Cleary Gottlieb Steen Hamilton LLP CGSH Above the Law blog.jpgThe venerable law firm of Cleary Gottlieb, which has always been known as a kinder, gentler sort of place — at least by Biglaw standards — has fired a shot across the bow of its peer firms.
Cleary just announced their move to the new “market” rate of 18 weeks of parental leave. But they didn’t stop there. They also rolled out all sorts of perks and fringe benefits that associates are sure to love. From a Cleary source:

See attached. Cleary ups parental leave and adds other programs on flex-time, telecommuting, professional development, career counseling, management training — and free lunches on Mondays!

And from a tipster at a rival firm:

Cleary announced a new flex-time policy open to all associates above the second-year class, plus a two-day-a-month telecommuting policy for all associates. Other changes and boring stuff I skimmed through in the attached…

I hope my firm takes the hint!

Check out the memos for yourself (links below). Kudos to Cleary!
Will other top New York law firms follow suit? Only time will tell.
New Initiatives to Improve Professional Development and Quality of Life [PDF]
Parental Leave Policy [PDF]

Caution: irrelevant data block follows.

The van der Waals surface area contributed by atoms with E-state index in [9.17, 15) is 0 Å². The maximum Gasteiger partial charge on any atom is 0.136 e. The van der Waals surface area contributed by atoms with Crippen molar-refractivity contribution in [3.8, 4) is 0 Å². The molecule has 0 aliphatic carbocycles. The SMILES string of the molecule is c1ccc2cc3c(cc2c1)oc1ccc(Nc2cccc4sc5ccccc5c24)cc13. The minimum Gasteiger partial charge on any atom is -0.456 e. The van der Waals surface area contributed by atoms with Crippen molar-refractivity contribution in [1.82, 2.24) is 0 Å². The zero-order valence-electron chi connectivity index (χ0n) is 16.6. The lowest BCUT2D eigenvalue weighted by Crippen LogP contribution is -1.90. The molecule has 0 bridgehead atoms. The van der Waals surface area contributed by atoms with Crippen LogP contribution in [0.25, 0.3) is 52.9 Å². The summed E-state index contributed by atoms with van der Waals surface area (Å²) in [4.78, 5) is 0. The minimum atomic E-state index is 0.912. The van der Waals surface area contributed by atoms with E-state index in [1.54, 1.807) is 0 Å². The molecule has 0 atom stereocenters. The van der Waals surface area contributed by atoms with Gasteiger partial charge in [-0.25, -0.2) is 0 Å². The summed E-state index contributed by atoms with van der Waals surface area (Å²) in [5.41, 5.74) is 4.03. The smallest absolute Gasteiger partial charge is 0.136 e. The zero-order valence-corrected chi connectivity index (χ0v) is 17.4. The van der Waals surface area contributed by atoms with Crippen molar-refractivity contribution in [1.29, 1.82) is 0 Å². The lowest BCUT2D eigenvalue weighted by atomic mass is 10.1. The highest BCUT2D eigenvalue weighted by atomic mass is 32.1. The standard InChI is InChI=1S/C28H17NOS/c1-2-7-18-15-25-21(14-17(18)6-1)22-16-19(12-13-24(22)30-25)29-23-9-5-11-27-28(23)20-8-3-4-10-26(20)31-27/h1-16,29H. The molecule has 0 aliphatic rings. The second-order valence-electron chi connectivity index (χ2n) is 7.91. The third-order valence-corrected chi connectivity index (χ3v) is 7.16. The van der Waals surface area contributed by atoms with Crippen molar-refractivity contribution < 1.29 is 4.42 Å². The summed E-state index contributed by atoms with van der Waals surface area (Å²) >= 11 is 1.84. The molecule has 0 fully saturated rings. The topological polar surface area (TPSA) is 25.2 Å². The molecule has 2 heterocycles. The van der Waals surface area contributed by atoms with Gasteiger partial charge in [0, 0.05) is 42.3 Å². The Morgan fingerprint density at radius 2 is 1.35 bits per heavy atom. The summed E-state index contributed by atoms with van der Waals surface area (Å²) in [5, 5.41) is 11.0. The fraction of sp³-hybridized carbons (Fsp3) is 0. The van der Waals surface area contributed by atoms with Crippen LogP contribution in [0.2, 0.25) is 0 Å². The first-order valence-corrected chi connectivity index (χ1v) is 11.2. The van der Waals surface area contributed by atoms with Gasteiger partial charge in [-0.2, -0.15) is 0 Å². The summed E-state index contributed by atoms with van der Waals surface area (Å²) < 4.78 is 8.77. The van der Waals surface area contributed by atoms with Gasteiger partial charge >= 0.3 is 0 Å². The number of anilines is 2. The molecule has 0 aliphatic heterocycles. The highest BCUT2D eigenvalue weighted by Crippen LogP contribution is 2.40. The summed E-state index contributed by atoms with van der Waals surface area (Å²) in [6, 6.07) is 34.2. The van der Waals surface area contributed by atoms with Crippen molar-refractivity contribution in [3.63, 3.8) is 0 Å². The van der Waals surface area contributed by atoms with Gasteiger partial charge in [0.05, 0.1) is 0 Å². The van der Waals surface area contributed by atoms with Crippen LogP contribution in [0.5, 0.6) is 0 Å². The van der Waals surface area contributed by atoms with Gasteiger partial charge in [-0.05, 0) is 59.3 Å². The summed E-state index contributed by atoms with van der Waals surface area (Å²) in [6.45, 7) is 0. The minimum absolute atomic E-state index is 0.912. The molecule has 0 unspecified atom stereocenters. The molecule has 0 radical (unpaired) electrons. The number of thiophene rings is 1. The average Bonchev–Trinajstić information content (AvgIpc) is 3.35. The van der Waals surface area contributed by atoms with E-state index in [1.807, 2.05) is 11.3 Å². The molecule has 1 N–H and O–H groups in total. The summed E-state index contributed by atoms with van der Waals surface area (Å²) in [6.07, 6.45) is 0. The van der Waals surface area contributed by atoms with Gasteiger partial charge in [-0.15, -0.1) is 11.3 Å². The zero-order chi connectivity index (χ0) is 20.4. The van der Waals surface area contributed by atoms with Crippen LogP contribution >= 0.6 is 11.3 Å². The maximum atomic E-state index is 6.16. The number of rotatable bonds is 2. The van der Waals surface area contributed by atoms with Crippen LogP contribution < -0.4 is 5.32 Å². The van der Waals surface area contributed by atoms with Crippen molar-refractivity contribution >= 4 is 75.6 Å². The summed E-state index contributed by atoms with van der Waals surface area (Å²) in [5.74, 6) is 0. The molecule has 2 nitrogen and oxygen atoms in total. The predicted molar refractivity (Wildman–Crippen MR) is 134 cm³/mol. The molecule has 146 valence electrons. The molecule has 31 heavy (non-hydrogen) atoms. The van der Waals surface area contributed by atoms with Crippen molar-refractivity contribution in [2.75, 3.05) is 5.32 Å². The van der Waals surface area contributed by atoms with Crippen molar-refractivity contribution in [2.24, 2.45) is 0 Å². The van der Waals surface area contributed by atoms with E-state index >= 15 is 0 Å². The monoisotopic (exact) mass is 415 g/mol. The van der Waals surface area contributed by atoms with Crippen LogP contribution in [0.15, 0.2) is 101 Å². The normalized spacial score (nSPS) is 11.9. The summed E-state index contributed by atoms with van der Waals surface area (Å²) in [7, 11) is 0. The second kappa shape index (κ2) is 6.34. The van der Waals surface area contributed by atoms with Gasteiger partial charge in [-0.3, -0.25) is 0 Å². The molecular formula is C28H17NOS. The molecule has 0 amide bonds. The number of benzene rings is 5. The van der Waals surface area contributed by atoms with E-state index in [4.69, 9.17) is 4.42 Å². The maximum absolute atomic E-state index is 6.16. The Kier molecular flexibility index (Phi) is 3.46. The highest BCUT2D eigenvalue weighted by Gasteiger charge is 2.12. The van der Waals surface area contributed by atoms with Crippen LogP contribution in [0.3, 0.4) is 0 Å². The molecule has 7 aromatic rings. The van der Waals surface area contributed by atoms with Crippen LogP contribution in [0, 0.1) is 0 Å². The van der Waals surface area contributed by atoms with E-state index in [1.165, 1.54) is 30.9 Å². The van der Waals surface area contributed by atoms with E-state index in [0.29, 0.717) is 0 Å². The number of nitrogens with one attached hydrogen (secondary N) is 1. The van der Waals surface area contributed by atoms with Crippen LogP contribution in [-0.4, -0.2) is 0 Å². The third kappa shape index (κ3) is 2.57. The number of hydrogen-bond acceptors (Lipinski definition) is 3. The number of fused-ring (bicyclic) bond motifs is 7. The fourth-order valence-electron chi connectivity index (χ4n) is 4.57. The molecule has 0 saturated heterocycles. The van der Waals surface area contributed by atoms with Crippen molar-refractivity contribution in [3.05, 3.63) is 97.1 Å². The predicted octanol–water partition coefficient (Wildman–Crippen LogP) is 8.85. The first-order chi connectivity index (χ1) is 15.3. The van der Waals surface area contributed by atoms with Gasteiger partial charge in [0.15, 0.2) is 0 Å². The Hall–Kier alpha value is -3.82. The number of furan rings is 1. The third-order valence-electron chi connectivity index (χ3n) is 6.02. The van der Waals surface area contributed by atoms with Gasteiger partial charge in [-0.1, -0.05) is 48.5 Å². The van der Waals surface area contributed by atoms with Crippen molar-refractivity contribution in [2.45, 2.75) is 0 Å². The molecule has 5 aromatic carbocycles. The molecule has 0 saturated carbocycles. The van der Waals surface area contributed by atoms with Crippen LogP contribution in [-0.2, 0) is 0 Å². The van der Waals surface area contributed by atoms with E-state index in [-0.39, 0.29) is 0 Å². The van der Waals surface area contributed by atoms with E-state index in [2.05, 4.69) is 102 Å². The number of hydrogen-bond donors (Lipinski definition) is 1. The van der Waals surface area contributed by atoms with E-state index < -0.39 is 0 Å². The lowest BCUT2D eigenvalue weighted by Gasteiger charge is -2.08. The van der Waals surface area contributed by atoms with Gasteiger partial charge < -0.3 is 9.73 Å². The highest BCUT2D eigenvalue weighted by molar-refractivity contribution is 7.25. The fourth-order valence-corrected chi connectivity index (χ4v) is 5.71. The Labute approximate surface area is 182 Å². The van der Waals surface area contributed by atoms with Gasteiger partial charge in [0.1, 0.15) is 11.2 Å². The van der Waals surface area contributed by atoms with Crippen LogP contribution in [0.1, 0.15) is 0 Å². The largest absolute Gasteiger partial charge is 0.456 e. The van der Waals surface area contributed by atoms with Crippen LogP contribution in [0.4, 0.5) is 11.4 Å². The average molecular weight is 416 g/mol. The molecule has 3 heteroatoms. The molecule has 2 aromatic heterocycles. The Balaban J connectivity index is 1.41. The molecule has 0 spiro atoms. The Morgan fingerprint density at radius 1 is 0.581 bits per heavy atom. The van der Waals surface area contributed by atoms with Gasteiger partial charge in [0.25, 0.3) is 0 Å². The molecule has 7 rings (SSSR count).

Shih Tzu dog stolen steal dog Puddle Alice Texas Above the Law blog.jpgThe main villain this story is the client rather than the lawyer. But the facts are too good for us not to mention it. From today’s New York Times:

ALICE, Tex. – Rustling has been frowned upon in this South Texas cow and cotton town since long before it was named for the youngest daughter of the founder of the nearby King Ranch.

So when the mayor, Grace Saenz-Lopez, agreed to take care of her next-door neighbors’ sick Shih Tzu and ended up keeping it, telling them the dog was dead and buried, it was bound to get ugly.

Particularly after the mop-haired critter, Puddles, turned up quite alive — and renamed Panchito — at Ms. Saenz-Lopez’s twin sister’s ranch 14 miles away.

As one of our tipsters quips, “It’s nice to know that abuse of power is alive and well in Texas… This is the same town that rigged an election for LBJ back in the day.”
But there is a role for the lawyer in this story:

[Ms. Saenz-Lopez] said she had no regrets [for taking the dog from a flea-infested home]. “If we can’t be the voice of the people any more, let us be the voice of animals.”